Unesco World Heritage Sites Beemster and De Schermer
History of Beemster-Schermer
More than 400 years ago, between 1607 and 1612, the Dutch succeeded to reclaim land in an area that was at the time still an inland sea using 43 windmills. In those years, the lake of De Beemster changed into a beautiful landscape that lies 3.5 meters below sea level and is divided into a tight geometric pattern of squares and quadrants.
Jan Adriaenszoon Leeghwater, a windmill builder and hydraulic engineer, was the man who directed this project. When the reclamation was complete, the new land turned out to consist of fertile clay. The land was divided into plots and rented out to crop and livestock farmers, and rich merchants built their majestic mansions and manors there. De Beemster was put on the UNESCO List of World Heritage Sites in 1999 as ‘a creative masterpiece created by humansˊ, with the 17th-century ideals still clearly visible in the entire area.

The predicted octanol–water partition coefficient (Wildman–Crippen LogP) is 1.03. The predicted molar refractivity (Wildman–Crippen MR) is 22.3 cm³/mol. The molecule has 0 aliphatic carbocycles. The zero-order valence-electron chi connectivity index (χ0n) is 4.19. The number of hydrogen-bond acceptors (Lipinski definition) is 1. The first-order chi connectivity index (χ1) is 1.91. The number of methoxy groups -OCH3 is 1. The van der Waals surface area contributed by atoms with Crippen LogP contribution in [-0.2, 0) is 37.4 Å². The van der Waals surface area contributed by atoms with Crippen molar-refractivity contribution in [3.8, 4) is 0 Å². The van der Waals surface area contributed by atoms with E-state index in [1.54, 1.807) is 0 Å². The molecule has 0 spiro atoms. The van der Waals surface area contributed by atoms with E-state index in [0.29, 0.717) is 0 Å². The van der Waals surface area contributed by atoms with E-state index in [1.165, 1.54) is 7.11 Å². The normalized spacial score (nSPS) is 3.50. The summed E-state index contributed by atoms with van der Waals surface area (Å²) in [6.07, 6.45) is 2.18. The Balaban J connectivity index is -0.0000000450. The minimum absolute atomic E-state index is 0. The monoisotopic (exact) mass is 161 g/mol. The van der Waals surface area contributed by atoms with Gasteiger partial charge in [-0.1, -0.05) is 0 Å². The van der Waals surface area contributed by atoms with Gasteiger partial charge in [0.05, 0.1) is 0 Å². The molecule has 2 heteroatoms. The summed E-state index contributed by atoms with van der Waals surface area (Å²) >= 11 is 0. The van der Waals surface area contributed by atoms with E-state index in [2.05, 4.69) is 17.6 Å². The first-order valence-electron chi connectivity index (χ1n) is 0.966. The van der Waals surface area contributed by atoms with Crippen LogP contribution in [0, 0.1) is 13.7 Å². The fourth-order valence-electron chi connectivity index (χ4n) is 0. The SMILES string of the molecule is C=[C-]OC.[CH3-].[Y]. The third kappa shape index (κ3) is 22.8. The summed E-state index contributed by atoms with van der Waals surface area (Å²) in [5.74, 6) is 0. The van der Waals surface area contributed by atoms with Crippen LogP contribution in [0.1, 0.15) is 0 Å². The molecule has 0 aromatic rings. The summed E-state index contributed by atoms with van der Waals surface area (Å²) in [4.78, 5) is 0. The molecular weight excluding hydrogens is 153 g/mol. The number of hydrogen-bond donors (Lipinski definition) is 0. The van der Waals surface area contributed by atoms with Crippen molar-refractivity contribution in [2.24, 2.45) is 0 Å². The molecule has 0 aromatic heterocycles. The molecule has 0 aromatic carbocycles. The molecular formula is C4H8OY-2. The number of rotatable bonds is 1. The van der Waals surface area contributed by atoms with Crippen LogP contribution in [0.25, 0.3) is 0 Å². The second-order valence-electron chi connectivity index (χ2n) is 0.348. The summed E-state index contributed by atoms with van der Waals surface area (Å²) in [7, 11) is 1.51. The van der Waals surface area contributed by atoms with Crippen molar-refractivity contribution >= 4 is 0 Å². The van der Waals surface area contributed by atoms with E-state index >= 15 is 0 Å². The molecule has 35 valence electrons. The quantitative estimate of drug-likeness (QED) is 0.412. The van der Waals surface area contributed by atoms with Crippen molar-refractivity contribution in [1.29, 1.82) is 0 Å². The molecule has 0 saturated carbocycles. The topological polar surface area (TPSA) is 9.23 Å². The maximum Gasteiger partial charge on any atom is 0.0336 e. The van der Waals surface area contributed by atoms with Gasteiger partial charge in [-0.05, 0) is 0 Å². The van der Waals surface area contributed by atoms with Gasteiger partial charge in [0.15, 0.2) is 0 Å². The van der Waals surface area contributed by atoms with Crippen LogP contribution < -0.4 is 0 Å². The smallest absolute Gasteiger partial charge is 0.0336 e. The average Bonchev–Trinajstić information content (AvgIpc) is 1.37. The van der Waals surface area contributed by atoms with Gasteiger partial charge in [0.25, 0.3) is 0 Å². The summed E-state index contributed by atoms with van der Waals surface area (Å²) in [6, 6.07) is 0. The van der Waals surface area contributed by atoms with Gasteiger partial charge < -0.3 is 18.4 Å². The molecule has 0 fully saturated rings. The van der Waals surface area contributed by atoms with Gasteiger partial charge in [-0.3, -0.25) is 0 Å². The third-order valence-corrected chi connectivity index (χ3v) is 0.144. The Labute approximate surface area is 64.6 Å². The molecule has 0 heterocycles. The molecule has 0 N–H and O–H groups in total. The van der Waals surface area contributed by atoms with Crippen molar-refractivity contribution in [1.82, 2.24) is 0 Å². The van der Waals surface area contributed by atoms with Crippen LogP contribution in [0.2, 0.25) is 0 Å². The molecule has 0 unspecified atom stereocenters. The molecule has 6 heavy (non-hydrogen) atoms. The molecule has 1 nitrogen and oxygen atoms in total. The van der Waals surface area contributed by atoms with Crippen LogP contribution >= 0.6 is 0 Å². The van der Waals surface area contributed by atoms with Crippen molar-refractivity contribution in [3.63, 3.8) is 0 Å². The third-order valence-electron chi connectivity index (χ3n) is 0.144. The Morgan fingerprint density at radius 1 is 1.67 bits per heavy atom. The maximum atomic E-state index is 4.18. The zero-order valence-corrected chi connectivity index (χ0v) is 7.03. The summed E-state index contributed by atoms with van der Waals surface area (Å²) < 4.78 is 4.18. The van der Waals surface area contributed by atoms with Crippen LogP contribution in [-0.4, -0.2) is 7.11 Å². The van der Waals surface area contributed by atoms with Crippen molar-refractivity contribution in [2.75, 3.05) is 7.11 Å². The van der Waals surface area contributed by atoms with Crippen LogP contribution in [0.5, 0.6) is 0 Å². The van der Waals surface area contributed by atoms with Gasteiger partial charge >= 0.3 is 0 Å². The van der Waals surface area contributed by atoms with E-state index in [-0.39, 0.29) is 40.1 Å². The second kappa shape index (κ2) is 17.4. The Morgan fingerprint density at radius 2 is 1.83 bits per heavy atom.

Today, the area between De Beemster and De Schermer, Schermereiland (Schermer Island), is a popular nature reserve with unique swamp fowl and vegetation. There is much cycling, boat trips are organized and there are many splendid villages and gorgeous manors to admire.
More in the area
If visiting in the area of De Beemster and Schermer, you are not far from such old fishing villages as Volendam, Edam and Monnickendam. Enjoy their harbors and dikes, try some delicious fish and have your picture taken wearing traditional clothing.
Watch this video: Unesco World Heritage Sites Beemster and De Schermer
The Museummolen (Museum Windmill) in Schermerhorn (address: Noordervaart 2) is part of a gorgeous set-up of three windmills in a row. From the visitors’ center, the second windmill, the Museummolen, can be admired. This hydraulic windmill is thatched and has been furnished in accordance with life in the early 20th century. Visitors can receive explanations from the miller in several languages and climb all the way to the top to see the turning gears up close.
Find more information here